Elation to Deflation

On a recent outing to Colorado Bend State Park in Texas, I spotted a couple of large birds circling over the green waters of the Colorado River and was fortunate to have my telephoto lens already on the camera. I began shooting as they soared overhead, and swooped down near the observation deck my wife and I were standing on. In the past, I’ve gotten close up pictures of red tailed hawks, red shoulder hawks and even a couple bald eagles. Massive wing spans and the ease with which these impressive birds soared on the winds leaves you in awe of the beauty that God created. I was excited to see what the camera captured.

Using auto-focus trying to catch a bird in flight is a little tricky and very easy to get blurred pics. The upside of digital photography is that you can shoot a lot and not have to worry about using up film, developing pictures from negatives, and the cost that entails. After I got home, I loaded the SD card into my computer and checked to see if there were any decent shots. Fortunately there were quite a few and I was excited to zoom in capturing the beauty of these birds in flight.

Not being familiar with birds in Texas, I wondered what kind of hawk it was. I started checking for images of hawks with red heads, and to my dismay, found out that it was not a hawk at all, but a Turkey Vulture. What?!?!? The bubble burst, the cookie crumbled, I was deflated. Suddenly, the pictures were less valuable to me and my wife noticed the way I reacted. She thought “there’s a lesson in this” and she was right.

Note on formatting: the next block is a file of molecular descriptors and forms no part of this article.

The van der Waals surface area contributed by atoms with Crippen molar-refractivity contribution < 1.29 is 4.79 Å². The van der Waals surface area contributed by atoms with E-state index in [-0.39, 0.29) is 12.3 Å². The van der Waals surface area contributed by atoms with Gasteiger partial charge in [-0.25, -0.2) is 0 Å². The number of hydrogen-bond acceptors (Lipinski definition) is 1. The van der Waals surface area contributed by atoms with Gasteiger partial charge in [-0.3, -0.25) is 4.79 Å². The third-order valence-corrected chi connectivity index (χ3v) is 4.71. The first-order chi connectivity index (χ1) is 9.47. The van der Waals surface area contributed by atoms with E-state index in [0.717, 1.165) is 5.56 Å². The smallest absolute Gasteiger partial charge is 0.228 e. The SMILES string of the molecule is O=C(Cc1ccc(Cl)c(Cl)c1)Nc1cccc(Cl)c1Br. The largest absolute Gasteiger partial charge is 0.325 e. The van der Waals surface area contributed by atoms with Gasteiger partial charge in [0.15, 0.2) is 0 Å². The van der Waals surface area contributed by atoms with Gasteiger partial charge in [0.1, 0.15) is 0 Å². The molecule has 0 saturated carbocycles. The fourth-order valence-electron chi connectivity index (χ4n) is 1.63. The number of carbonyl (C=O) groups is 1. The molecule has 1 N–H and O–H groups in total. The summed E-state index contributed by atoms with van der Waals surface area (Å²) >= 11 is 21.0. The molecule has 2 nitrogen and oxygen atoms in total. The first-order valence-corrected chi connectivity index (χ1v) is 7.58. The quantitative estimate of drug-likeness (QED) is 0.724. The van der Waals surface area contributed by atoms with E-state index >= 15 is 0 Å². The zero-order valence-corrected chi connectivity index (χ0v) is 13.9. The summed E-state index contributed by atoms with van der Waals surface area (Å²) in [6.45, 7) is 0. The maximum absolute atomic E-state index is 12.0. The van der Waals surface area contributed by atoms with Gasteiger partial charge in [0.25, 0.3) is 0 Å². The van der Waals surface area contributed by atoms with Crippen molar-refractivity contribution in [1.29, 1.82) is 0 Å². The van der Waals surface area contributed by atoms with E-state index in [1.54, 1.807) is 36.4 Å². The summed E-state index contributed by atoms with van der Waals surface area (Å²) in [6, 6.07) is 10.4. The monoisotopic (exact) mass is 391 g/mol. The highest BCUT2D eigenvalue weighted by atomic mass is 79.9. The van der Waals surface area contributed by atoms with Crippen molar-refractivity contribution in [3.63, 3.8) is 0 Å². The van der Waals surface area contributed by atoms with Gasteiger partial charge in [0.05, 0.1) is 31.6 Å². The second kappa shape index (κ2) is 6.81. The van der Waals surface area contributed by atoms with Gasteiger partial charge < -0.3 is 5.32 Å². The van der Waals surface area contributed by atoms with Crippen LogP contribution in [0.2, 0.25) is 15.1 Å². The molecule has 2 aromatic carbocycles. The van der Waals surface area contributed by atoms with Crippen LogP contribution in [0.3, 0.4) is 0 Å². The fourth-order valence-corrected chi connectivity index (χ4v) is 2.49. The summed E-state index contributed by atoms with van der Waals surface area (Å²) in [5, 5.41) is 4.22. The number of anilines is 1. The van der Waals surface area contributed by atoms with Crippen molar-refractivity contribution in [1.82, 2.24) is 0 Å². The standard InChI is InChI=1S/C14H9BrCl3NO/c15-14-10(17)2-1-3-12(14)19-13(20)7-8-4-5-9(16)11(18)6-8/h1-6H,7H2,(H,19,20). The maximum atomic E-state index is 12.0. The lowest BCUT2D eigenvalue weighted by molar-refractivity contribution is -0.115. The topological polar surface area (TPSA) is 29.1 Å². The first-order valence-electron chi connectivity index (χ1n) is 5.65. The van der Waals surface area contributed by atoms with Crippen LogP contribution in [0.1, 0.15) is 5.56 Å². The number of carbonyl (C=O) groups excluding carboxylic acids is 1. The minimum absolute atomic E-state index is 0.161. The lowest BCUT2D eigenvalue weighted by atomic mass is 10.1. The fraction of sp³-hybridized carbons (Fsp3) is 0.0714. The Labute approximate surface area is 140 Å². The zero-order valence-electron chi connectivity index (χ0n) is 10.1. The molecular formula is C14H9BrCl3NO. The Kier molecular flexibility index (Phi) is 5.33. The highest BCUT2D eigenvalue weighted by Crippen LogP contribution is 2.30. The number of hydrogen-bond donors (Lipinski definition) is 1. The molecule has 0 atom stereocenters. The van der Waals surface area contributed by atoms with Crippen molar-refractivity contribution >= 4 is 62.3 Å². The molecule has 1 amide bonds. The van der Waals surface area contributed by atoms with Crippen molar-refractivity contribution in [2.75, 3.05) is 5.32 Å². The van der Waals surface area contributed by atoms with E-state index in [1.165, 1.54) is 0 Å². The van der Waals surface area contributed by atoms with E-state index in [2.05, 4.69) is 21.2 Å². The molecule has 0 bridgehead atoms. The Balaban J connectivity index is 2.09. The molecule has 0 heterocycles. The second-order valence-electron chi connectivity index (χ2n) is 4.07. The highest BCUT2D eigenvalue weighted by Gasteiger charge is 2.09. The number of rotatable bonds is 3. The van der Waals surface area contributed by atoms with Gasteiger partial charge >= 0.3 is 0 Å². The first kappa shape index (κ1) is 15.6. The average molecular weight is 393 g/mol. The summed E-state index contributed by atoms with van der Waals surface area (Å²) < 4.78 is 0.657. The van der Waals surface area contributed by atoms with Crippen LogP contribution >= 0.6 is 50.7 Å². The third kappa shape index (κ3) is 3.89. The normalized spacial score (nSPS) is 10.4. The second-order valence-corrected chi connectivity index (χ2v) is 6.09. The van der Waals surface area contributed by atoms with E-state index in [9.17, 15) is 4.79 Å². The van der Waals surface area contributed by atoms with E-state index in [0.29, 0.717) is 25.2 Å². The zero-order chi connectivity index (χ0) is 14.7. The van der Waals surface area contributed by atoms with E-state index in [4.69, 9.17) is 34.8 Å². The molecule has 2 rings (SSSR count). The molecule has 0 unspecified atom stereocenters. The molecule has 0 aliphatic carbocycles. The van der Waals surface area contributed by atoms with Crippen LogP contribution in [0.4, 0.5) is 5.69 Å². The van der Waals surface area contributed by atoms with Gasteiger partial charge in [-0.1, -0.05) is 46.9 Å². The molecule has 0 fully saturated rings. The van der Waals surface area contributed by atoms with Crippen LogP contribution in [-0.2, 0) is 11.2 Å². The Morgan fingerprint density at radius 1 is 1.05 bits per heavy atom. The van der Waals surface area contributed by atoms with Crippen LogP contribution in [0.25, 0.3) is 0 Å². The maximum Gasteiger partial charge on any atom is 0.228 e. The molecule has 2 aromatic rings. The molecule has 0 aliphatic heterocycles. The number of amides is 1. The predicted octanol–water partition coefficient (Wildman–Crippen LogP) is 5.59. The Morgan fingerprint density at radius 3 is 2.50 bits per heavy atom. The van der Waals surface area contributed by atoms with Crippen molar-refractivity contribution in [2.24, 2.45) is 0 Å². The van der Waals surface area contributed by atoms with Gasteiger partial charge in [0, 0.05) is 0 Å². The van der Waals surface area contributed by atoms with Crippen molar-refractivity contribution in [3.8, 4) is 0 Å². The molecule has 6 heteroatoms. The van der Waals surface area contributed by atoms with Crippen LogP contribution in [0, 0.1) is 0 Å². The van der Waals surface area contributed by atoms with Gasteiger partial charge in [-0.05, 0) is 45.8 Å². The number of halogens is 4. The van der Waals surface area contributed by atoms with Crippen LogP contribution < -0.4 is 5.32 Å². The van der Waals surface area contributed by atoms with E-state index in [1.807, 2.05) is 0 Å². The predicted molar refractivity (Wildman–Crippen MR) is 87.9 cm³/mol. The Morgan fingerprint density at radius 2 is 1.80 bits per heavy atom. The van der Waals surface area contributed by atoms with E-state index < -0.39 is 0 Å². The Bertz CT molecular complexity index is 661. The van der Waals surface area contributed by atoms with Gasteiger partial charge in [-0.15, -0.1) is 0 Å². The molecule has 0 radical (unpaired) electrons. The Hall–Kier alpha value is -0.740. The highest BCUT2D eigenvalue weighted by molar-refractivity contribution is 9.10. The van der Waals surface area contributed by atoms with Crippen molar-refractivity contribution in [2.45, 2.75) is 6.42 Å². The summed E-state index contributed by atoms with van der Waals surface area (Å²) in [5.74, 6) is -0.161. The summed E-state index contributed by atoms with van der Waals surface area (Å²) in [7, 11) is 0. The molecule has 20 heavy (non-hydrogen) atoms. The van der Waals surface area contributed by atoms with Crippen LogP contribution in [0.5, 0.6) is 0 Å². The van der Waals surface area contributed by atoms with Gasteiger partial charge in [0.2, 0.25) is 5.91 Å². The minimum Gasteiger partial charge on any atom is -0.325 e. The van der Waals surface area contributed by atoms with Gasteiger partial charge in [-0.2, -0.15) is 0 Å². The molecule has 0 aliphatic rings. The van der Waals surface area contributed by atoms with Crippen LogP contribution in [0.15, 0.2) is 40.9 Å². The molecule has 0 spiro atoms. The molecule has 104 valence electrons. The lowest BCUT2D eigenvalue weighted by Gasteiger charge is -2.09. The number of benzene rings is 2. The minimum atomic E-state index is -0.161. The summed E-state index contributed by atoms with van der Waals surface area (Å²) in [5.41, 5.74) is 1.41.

When I think of a hawk, it brings to mind hunter, fierce, dangerous. It’s what is written on a man’s heart and in his nature. Hawks are even mentioned in the Bible. Job 39:26 says, “Is it by your understanding that the hawk soars, Stretching his wings toward the south.”

When I think of buzzard, I think scavenger, dirty, death. They are also mentioned in the Bible.

Matthew 24:8 says, “Wherever the corpse is, there the vultures will flock together.” Not the picture you want to look at.

We tend to gravitate toward the nobler things in life and avoid what we consider “lesser things”. How often are we (am I) guilty of doing this with people? We’re much more comfortable with people who are “like us” and tend to avoid those that make us uncomfortable.

But Jesus did the exact opposite. The people the Jews considered “outcasts” found a welcome with Jesus – tax collectors, fishermen, prostitutes – these all found a man willing to accept them as they were, and offer them a chance to be rescued and given a life they could only dream of. Jesus had an encounter with the Pharisees (top religious people of the day) recorded in Mark 2:16,17

When the experts in the law and the Pharisees saw that he was eating with sinners and tax collectors, they said to his disciples, “Why does he eat with tax collectors and sinners?” When Jesus heard this he said to them, “Those who are healthy don’t need a physician, but those who are sick do. I have not come to call the righteous, but sinners.”

So my takeaway from this experience is to expand my thinking about those I can engage with, who need to know the love and forgiveness that Jesus offers, and to be open to the Spirit’s leading about associating with people I wouldn’t ordinarily be with. We are all part of God’s wonderful creation and just like the vulture is no less valuable, there’s no person or group of people that are outside of God’s desire to reach and redeem.

I hope you will join me in showing the love of Jesus, with no strings attached.

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Deborah Nottingham

So teach us to number our days so that we can present to Thee a heart of wisdom. Psalms 90:12

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Through Jesus, therefore, let us continually offer to God a sacrifice of praise - the fruit of lips that confess His name. Heb 13:15

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